Purpose: To assess the strength of three different motivational orientations (autonomy, controlled, impersonal) within an individual.
This scale assesses the strength of three different motivational orientations within an individual. These orientations, labeled Autonomy, Controlled, and Impersonal, are understood as relatively enduring aspects of personality, and each orientation is theorized to exist within each individual to some degree. There are three subscales to the measure, and a person gets a score on each subscale:
- The Autonomy Orientation assesses the extent to which a person is oriented toward aspects of the environment that stimulate intrinsic motivation, are optimally challenging, and provide informational feedback. A person high in autonomy orientation tends to display greater self-initiation, seek activities that are interesting and challenging, and take greater responsibility for his or her own behavior.
- The Controlled Orientation assesses the extent to which a person is oriented toward being controlled by rewards, deadlines, structures, ego-involvements, and the directives of others. A person high on the controlled orientation is likely to be dependent on rewards or other controls, and may be more attuned to what others demand than to what they want for themselves. In the U.S., at least, a person high in the controlled orientation is likely to place extreme importance on wealth, fame, and other extrinsic factors.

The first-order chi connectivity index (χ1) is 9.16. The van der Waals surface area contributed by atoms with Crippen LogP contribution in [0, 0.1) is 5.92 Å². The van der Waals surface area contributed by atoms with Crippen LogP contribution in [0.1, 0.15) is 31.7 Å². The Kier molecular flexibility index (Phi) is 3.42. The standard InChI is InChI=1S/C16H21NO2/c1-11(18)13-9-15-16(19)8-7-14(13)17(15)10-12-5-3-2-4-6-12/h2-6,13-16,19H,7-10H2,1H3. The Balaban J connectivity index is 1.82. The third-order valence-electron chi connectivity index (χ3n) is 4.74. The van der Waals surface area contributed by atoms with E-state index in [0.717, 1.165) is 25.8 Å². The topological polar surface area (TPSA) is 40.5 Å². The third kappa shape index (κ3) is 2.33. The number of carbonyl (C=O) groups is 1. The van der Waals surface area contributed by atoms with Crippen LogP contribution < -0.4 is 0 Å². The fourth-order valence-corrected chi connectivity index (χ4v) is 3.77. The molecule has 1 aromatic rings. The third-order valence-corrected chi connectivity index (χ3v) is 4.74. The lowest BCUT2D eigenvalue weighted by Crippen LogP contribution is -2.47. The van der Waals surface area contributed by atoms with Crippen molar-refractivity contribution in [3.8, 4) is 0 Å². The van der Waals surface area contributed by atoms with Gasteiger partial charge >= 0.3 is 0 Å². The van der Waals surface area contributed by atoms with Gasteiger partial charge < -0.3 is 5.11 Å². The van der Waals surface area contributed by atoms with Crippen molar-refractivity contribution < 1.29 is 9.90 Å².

- The Impersonal Orientation assesses the extent to which a person believes that attaining desired outcomes is beyond his or her control and that achievement is largely a matter of luck or fate. People high on this orientation are likely to be anxious and to feel very ineffective. They have no sense of being able to affect outcomes or cope with demands or changes. They tend to be motivated and to want things to be as they always were.
- 12 vignettes with 3 responses each (36 items total)
- 17 vignettes with 3 responses each (51 items total)
Sample questions: Not available
Paid or free: Free? Must have an account to download.
Reliability/validity measures: “The original scale is well validated and has been widely used.”
A description of the 12-vignette version of the scale construction appears in Deci and Ryan (1985) along with data that support the instrument’s reliability and validity. For example, the scale has been shown to be reliable, with Cronbach alphas of about 0.75 and a test-retest coefficient of 0.74 over two months, and to correlate as expected with a variety of theoretically related constructs.
Type of measurement: Vignettes followed by 3 responses on a 7-point Likert scale
- Personal growth
- Goal setting
- Workplace professional development
Ease of implementation: Easy to administer, time-consuming to answer because of the vignettes
Advantages: Available in French
- Intended only for individuals 17+ years old
- Two different forms
Studies this has been used in: Deci, E. L., & Ryan, R. M. (1985). The general causality orientations scale: Self-determination in personality. Journal of Research in Personality, 19, 109-134.